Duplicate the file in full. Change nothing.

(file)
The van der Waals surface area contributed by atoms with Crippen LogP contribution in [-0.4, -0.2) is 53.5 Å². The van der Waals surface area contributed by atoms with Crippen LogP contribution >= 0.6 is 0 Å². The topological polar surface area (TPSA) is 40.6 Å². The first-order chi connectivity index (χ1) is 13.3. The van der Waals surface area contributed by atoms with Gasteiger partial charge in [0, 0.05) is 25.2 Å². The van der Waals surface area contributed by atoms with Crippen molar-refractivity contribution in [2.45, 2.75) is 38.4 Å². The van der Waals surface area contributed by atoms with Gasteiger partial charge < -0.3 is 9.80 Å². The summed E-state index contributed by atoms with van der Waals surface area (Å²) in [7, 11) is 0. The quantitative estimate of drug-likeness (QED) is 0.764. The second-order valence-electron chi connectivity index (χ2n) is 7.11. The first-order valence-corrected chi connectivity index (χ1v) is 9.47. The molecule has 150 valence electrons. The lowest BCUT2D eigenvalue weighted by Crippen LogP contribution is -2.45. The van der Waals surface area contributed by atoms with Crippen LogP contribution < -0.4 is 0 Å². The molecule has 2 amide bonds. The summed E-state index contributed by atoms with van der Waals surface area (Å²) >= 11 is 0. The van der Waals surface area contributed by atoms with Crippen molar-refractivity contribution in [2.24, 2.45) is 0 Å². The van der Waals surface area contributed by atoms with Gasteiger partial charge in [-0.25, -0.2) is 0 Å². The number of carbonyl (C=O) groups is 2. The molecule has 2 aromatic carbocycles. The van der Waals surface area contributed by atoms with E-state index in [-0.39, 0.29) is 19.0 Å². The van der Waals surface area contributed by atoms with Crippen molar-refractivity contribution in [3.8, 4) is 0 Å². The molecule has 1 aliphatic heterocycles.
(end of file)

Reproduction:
The van der Waals surface area contributed by atoms with Crippen LogP contribution in [-0.4, -0.2) is 53.5 Å². The van der Waals surface area contributed by atoms with Crippen LogP contribution >= 0.6 is 0 Å². The topological polar surface area (TPSA) is 40.6 Å². The first-order chi connectivity index (χ1) is 13.3. The van der Waals surface area contributed by atoms with Gasteiger partial charge in [0, 0.05) is 25.2 Å². The van der Waals surface area contributed by atoms with Crippen molar-refractivity contribution in [2.45, 2.75) is 38.4 Å². The van der Waals surface area contributed by atoms with Gasteiger partial charge < -0.3 is 9.80 Å². The summed E-state index contributed by atoms with van der Waals surface area (Å²) in [7, 11) is 0. The quantitative estimate of drug-likeness (QED) is 0.764. The second-order valence-electron chi connectivity index (χ2n) is 7.11. The first-order valence-corrected chi connectivity index (χ1v) is 9.47. The molecule has 150 valence electrons. The lowest BCUT2D eigenvalue weighted by Crippen LogP contribution is -2.45. The van der Waals surface area contributed by atoms with Crippen LogP contribution < -0.4 is 0 Å². The molecule has 2 amide bonds. The summed E-state index contributed by atoms with van der Waals surface area (Å²) >= 11 is 0. The van der Waals surface area contributed by atoms with Crippen molar-refractivity contribution in [2.24, 2.45) is 0 Å². The van der Waals surface area contributed by atoms with Gasteiger partial charge in [-0.25, -0.2) is 0 Å². The number of carbonyl (C=O) groups is 2. The molecule has 2 aromatic carbocycles. The van der Waals surface area contributed by atoms with E-state index in [-0.39, 0.29) is 19.0 Å². The van der Waals surface area contributed by atoms with Crippen molar-refractivity contribution in [3.8, 4) is 0 Å². The molecule has 1 aliphatic heterocycles.